Originally appears in the Spring 2014 issue
Good morning dear Earth, Good morning dear sun,
Good morning to the trees, and the flowers everywhere.
Good morning dear beasts, and the birds in the trees
Good morning to you and good morning to me.
Down is the Earth, up is the sky,
Here are my friends and here am I!
SO BEGINS THE DAY with the four- and five-year olds in The Courtyard, the new outdoor education facility for some of the kindergarteners at Givins-Shaw Junior Public School in Toronto. Arrival time segues into free play, which results in snail hunting, fort building, plant documentation, and water flow experiments in the sand pit. Today, after morning song and the daily weather report, the children are off to the local park to watch birds, and gather materials for their own attempts at nest building. More mud ensues.
Far from the suburbs, Givins-Shaw is a small neighbourhood school in a very urban environment. It is nestled only one block from a major intersection, in a community that is seeing intense revitalization and demand due to its proximity to the city center. And while the students are hunting snails and building birds’ nests, the concrete skyscrapers of Canada’s largest city are a mere ten-minute public transit ride away.
The children spend the vast majority of their school day outside in a program that is dominated by guided inquiry. Mornings are generally spent in The Courtyard, and the first half of the afternoons in a playground reserved for and shared with another class of kindergarteners. Facilitated by the educators, the students’ natural curiosity drives their learning process, and the overarching topics are integrated across the array of subject areas. One of many possible examples to illustrate is trees. In their first weeks, the children’s explorations led them to discover a tree marked for removal. Guided discussion revealed a host of questions, and trees spontaneously became the extended focus for a time. There were tree journals, tree stories, “My Favourite Tree” presentations, of course tree science, but also plant and tree dramas, and tree art festooned the hallways of the school. Later that year it was birds: Again there was art and language and science, even birds’ egg manipulatives in math (artificial of course!). The children learned to identify birds by sight and call. The days a city hawk hunted the neighbourhood, or a duck spontaneously came to visit, were fantastically memorable teachable moments. From the parent’s perspective, the culmination was the children’s much beloved performance of their songs about birds at the annual spring fundraiser. Fueled by the children’s natural curiosity, the outdoor-centered guided inquiry facilitates engagement not only with the necessary array of academic subjects, but also with the natural world in the heart of the city they are intrinsically a part of.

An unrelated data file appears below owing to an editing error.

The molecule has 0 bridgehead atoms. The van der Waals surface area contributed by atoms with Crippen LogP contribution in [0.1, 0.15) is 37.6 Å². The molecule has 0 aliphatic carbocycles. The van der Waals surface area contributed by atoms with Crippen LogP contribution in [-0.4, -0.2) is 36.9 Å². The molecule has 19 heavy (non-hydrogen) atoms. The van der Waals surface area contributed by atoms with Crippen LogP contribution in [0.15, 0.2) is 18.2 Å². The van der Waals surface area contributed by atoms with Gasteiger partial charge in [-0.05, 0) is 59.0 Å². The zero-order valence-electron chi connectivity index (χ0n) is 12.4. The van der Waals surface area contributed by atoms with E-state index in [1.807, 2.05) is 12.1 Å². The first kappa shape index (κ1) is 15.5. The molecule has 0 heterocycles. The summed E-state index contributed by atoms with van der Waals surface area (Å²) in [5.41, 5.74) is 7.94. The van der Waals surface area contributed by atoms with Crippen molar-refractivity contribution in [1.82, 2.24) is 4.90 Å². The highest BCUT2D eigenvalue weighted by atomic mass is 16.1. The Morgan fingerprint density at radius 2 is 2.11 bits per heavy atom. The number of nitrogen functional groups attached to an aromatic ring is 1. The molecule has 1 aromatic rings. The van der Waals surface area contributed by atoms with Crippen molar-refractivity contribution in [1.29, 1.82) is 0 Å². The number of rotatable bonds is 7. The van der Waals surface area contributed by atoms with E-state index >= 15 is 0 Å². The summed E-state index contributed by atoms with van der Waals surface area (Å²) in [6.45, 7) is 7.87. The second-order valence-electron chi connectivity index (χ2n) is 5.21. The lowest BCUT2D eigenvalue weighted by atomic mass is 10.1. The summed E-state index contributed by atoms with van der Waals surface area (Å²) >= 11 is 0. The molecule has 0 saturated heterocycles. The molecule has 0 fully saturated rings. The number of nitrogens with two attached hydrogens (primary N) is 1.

When asked about the development of this new program, its founder Kim MacIntyre—a kindergarten teacher for twenty-five years—shrugs humbly: “My kids have always spent more time outside. It just seemed right.” An avid wilderness camper and hiker, when full-day kindergarten began to be implemented across her part of Canada, Kim knew she wanted to merge her passion for the outdoors with her full-time job.